Kabocha

Knobbed, deep green, rippled and striped; squat
as old grandmother on her haunches, weeding
in the back garden then bringing back frilled

trumpet shaped flowers, pale yellow;
and green tendriled shoots to drop into a broth
simply flavored with shrimp or fish—

this is the variety I think of when the season
turns to all things pumpkin. Being what we were,
descended on both sides of Ilocanos famous

for their thrift, in the kitchen every part
of every animal, vegetable, or mineral
was ripe for sacrifice to the gods

of our insatiable hunger: neck bones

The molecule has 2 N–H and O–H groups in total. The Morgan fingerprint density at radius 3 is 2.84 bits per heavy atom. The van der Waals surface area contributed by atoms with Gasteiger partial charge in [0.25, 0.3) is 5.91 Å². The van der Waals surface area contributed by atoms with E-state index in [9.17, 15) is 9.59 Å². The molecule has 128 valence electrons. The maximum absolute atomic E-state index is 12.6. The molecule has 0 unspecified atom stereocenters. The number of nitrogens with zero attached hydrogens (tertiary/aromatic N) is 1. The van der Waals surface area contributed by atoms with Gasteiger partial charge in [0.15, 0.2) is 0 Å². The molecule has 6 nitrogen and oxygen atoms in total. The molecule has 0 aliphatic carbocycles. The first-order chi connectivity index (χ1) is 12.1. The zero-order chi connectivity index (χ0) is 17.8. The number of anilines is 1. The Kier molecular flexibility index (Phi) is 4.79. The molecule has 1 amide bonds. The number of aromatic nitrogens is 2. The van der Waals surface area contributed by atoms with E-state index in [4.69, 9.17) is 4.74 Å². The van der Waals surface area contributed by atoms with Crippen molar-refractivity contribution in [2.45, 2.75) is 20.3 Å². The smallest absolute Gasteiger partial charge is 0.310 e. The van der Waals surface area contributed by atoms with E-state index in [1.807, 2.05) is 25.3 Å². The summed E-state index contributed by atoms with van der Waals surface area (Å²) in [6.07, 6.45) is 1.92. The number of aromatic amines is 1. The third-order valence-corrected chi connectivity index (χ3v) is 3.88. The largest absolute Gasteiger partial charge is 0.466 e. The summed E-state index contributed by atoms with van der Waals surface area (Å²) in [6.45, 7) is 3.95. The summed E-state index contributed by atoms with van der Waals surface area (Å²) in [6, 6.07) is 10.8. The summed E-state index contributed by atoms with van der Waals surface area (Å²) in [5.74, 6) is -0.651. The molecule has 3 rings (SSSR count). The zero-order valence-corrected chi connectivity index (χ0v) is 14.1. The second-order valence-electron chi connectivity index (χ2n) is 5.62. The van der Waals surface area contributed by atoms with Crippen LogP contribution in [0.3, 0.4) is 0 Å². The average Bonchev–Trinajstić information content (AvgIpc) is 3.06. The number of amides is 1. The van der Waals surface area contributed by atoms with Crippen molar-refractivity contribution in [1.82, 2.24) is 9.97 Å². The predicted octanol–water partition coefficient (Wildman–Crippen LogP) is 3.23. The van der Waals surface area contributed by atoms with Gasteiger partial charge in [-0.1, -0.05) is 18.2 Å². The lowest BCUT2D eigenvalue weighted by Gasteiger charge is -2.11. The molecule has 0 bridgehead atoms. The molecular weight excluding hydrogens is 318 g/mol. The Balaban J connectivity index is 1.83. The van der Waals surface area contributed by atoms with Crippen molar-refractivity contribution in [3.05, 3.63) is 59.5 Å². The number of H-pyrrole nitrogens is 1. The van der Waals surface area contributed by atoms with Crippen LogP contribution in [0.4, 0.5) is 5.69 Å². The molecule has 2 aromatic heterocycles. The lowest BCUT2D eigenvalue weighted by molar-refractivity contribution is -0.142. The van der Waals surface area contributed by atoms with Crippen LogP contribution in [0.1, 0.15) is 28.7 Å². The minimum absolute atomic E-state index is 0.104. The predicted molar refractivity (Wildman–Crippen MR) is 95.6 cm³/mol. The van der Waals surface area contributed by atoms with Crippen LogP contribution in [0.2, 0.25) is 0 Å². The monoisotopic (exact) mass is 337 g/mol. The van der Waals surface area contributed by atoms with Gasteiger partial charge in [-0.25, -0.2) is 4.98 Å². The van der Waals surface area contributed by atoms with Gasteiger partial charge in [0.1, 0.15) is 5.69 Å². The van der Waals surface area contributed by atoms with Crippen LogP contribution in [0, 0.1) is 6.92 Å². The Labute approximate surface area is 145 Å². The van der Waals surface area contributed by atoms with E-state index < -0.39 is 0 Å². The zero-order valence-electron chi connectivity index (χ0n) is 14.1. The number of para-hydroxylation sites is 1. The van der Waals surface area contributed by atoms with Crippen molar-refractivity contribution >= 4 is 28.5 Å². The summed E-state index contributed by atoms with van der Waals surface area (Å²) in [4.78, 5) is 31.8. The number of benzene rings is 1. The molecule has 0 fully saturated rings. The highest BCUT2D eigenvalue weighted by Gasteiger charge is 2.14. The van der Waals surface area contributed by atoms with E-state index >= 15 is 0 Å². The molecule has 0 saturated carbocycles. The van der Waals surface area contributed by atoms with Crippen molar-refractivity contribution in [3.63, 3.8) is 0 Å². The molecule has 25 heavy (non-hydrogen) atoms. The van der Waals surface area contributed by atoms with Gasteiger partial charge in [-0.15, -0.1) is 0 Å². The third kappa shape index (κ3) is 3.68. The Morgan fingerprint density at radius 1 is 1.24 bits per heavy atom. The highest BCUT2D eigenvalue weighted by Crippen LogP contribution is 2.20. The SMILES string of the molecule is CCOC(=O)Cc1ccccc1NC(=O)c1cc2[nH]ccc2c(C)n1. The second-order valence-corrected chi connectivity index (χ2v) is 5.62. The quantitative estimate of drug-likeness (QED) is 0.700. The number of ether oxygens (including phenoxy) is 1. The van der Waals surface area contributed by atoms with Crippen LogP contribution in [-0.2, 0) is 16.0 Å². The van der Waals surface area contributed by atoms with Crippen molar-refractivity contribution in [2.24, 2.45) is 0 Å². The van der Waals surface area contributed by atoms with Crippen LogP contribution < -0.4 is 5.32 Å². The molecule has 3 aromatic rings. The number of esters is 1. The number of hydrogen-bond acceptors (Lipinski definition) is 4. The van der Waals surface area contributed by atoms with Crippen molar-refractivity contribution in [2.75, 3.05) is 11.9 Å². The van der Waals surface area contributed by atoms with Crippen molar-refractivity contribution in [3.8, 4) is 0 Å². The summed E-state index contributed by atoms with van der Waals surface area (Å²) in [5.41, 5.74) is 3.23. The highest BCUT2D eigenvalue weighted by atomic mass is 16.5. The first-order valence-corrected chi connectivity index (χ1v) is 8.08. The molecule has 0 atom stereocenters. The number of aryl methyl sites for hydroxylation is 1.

for soup, skin for crackling, the orange
heads of shellfish bursting with fat

for sauces and sautés. Watermelon rinds
were carved into scrolls and left to sit
in syrup baths, and the rinds of bitter

melon pickled in cold brine. What the tongue
might not at first muster, it would learn
in time. More than chemistry, an alchemy:

after all, this was always about transformation—
how the poverty of one state could aspire
with prodding to something softer,

sweeter, richer. How a round of boiled
kabocha, mashed with a fork over a plateful of rice,
might acquire something of a runny egg’s gold resplendence.

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